Daily Mail 1837
Not satisfied with the mill owner’s generous concession of a ninety-six hour working week, worker’s representatives – rabble rousers to a man – are now demanding two full days off a year and this in addition to Christmas day and Easter Sunday, upon which holy days they already stand idle and unproductive.
Sir Barty Ringbit, speaking from his eighty acre mansion in the Cotswolds, told us he is appalled by this latest imposition. “It was barely two years ago,” he said, “that we gave in to their clamour for a farthing a month pay rise. On top of an agreement that those dying of consumption or tuberculosis should no longer be held responsible for training their replacements, this latest outrage is nothing short of blackmail”.
Another mill owner, Lord Vileness of Bilgewater, told the Mail that since the abolition of slavery in 1833 and the concomitant increases in cotton prices from the colonies, he has been forced to sell one of his three stately homes and can now only visit his winter abode in Saint Moritz for a bare two months of the year.
“At this rate,” he continued, “members of my own family could soon be forced to take some small hand in the business, carrying out what can only be described as acts of common labour such as overseeing floggings and the like. This is an intolerable state of affairs and must not be countenanced at any cost.”
Taking a break from his sojourn in the spa town of Cambridge, Lord Vileness told us he would be raising this issue in the House of Lords the moment it returned from its summer recess in seven weeks time.
“If we continue to cave in to these scurrilous demands,” he said, “the next thing we shall hear is that children should be in school rather than being usefully employed manning the looms from dawn to dusk, or cleaning the chimneys of the gentry. It seems these Bolsheviks believe their snot nosed progeny should be given their bread and water as a right and not have to earn it with a little honest toil, which has clearly been shown to be beneficial in building moral fibre and in my opinion, has never harmed anyone. Not amongst the lower orders, at any rate, who clearly need a purpose in life forced upon them if they are not to turn out as cutpurses, highwaymen and vagabonds.”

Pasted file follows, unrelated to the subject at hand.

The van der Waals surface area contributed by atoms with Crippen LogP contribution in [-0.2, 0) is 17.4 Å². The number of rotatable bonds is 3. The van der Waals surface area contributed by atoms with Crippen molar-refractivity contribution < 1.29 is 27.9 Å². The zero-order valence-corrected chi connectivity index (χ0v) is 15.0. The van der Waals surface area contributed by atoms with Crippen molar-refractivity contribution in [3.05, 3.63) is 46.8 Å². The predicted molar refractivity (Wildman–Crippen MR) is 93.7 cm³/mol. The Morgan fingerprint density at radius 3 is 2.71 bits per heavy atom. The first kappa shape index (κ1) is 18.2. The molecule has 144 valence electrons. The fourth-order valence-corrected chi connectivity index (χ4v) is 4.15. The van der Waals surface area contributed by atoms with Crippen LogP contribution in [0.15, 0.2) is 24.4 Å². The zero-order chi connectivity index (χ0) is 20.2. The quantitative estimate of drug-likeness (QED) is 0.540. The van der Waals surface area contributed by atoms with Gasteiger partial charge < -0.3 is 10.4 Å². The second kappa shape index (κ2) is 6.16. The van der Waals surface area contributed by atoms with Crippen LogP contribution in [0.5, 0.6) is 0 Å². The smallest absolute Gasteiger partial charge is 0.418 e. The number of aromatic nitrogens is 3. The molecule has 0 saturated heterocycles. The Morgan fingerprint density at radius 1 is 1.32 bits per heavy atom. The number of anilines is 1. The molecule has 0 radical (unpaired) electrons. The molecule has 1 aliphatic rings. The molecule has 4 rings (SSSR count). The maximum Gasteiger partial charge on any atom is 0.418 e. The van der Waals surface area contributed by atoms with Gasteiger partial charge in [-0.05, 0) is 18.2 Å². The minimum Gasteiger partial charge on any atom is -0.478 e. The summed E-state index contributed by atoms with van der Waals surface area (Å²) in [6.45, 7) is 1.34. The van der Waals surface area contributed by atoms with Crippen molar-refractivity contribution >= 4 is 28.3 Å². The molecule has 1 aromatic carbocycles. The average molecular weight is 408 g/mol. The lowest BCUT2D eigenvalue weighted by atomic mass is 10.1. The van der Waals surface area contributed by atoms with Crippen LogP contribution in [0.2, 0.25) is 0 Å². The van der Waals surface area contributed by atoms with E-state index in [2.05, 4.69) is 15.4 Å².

The Duke of Sainsbree, delaying his philanthropic visit to Newgate prison where he annually distributes rotting meat and weevil-infested bread – that is yet to reach its not lethal until date – to the grubby inmates, responded to this question of worker’s rights, telling this reporter:
“I am a charitable man and work tirelessly for three days of the year to alleviate the suffering of the less fortunate. However, if we continually give in to unreasonable and costly demands, such as miners being allowed topside once a day to see the sun, or their bints being allowed several hours leave of absence for the purpose of whelping their cross-eyed bastards, then I can see a time when, emboldened by our inaction, the under classes will be fighting for old age pensions and the right to cease their labours before death has taken them.”
“As for claims that we should be employing those with missing limbs as a sop to the unfortunates of the world, this is clearly ludicrous. God visited these torments upon them – no doubt with good reason – and whether such appendages were lost in factory machinery or in tavern brawls, is neither here nor there.”
The Duke’s protégé, Baron Tesko of Littlehelpington, added, “Unless our troops are brought in to crush such rebellions by these villainous and ungrateful serfs, those of higher breeding and status may struggle to maintain their elite places in society and perhaps even face a challenge to their rightful ownership of 95% of the nation’s wealth and be forced to exile themselves in countries such as Switzerland where Sir Phillip of Collins and Saint Bono Du Taxdodge have already taken refuge.
Everything changes but everything remains the same. Read above article again and see the similarities between the nineteenth century and the tweny-first. Welcome to the beginning of the new Victorian age – soup kitchens and workhouses not just on their way, already here, but renamed “Workfare” and “Foodbank”.
Exaggerating? Am I?